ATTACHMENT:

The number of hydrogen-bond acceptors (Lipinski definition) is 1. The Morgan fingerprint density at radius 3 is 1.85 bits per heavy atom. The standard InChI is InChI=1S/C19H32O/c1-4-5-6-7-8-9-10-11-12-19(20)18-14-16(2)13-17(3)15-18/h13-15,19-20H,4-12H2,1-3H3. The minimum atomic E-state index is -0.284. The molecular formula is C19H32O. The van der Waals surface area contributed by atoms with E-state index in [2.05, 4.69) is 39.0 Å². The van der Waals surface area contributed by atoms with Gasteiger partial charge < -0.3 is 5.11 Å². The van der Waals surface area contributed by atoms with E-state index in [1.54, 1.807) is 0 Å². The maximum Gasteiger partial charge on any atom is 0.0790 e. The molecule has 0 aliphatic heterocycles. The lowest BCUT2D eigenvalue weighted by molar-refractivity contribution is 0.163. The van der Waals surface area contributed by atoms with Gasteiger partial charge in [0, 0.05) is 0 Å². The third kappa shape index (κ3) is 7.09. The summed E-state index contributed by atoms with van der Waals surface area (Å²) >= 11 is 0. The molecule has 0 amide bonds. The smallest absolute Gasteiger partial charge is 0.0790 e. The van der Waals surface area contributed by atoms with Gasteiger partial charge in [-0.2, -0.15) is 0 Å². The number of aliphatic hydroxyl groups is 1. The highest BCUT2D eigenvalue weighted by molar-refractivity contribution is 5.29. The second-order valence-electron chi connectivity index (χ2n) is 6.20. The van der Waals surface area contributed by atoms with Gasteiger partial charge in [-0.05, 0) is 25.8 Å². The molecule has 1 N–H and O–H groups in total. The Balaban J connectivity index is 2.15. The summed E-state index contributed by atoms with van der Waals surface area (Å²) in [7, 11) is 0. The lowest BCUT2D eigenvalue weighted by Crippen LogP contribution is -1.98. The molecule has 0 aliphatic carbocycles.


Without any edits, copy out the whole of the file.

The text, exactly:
The number of hydrogen-bond acceptors (Lipinski definition) is 1. The Morgan fingerprint density at radius 3 is 1.85 bits per heavy atom. The standard InChI is InChI=1S/C19H32O/c1-4-5-6-7-8-9-10-11-12-19(20)18-14-16(2)13-17(3)15-18/h13-15,19-20H,4-12H2,1-3H3. The minimum atomic E-state index is -0.284. The molecular formula is C19H32O. The van der Waals surface area contributed by atoms with E-state index in [2.05, 4.69) is 39.0 Å². The van der Waals surface area contributed by atoms with Gasteiger partial charge < -0.3 is 5.11 Å². The van der Waals surface area contributed by atoms with E-state index in [1.54, 1.807) is 0 Å². The maximum Gasteiger partial charge on any atom is 0.0790 e. The molecule has 0 aliphatic heterocycles. The lowest BCUT2D eigenvalue weighted by molar-refractivity contribution is 0.163. The van der Waals surface area contributed by atoms with Gasteiger partial charge in [0, 0.05) is 0 Å². The third kappa shape index (κ3) is 7.09. The summed E-state index contributed by atoms with van der Waals surface area (Å²) >= 11 is 0. The molecule has 0 amide bonds. The smallest absolute Gasteiger partial charge is 0.0790 e. The van der Waals surface area contributed by atoms with Gasteiger partial charge in [-0.2, -0.15) is 0 Å². The number of aliphatic hydroxyl groups is 1. The highest BCUT2D eigenvalue weighted by molar-refractivity contribution is 5.29. The second-order valence-electron chi connectivity index (χ2n) is 6.20. The van der Waals surface area contributed by atoms with Gasteiger partial charge in [-0.05, 0) is 25.8 Å². The molecule has 1 N–H and O–H groups in total. The Balaban J connectivity index is 2.15. The summed E-state index contributed by atoms with van der Waals surface area (Å²) in [7, 11) is 0. The lowest BCUT2D eigenvalue weighted by Crippen LogP contribution is -1.98. The molecule has 0 aliphatic carbocycles.